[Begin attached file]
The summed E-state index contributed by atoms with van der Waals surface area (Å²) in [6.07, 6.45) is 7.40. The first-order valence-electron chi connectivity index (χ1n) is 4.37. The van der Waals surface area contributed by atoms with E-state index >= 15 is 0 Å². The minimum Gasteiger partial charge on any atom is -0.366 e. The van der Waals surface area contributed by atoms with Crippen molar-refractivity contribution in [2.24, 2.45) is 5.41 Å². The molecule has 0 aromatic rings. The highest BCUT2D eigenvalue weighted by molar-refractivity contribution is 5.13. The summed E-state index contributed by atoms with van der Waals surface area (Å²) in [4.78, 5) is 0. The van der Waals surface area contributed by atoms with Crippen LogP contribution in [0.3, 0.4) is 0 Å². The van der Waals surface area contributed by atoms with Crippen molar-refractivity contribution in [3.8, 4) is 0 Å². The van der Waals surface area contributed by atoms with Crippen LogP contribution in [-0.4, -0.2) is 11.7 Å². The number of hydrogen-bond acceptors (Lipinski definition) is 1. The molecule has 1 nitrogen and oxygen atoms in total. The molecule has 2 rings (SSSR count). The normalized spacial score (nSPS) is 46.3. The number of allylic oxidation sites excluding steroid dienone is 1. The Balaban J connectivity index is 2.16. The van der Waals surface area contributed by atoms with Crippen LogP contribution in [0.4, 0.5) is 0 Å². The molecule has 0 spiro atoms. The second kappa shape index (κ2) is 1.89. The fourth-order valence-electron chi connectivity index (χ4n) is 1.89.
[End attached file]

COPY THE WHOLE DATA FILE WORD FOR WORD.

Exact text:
The summed E-state index contributed by atoms with van der Waals surface area (Å²) in [6.07, 6.45) is 7.40. The first-order valence-electron chi connectivity index (χ1n) is 4.37. The van der Waals surface area contributed by atoms with E-state index >= 15 is 0 Å². The minimum Gasteiger partial charge on any atom is -0.366 e. The van der Waals surface area contributed by atoms with Crippen molar-refractivity contribution in [2.24, 2.45) is 5.41 Å². The molecule has 0 aromatic rings. The highest BCUT2D eigenvalue weighted by molar-refractivity contribution is 5.13. The summed E-state index contributed by atoms with van der Waals surface area (Å²) in [4.78, 5) is 0. The van der Waals surface area contributed by atoms with Crippen LogP contribution in [0.3, 0.4) is 0 Å². The van der Waals surface area contributed by atoms with Crippen molar-refractivity contribution in [3.8, 4) is 0 Å². The van der Waals surface area contributed by atoms with Crippen LogP contribution in [-0.4, -0.2) is 11.7 Å². The number of hydrogen-bond acceptors (Lipinski definition) is 1. The molecule has 1 nitrogen and oxygen atoms in total. The molecule has 2 rings (SSSR count). The normalized spacial score (nSPS) is 46.3. The number of allylic oxidation sites excluding steroid dienone is 1. The Balaban J connectivity index is 2.16. The van der Waals surface area contributed by atoms with Crippen LogP contribution in [0.4, 0.5) is 0 Å². The molecule has 0 spiro atoms. The second kappa shape index (κ2) is 1.89. The fourth-order valence-electron chi connectivity index (χ4n) is 1.89.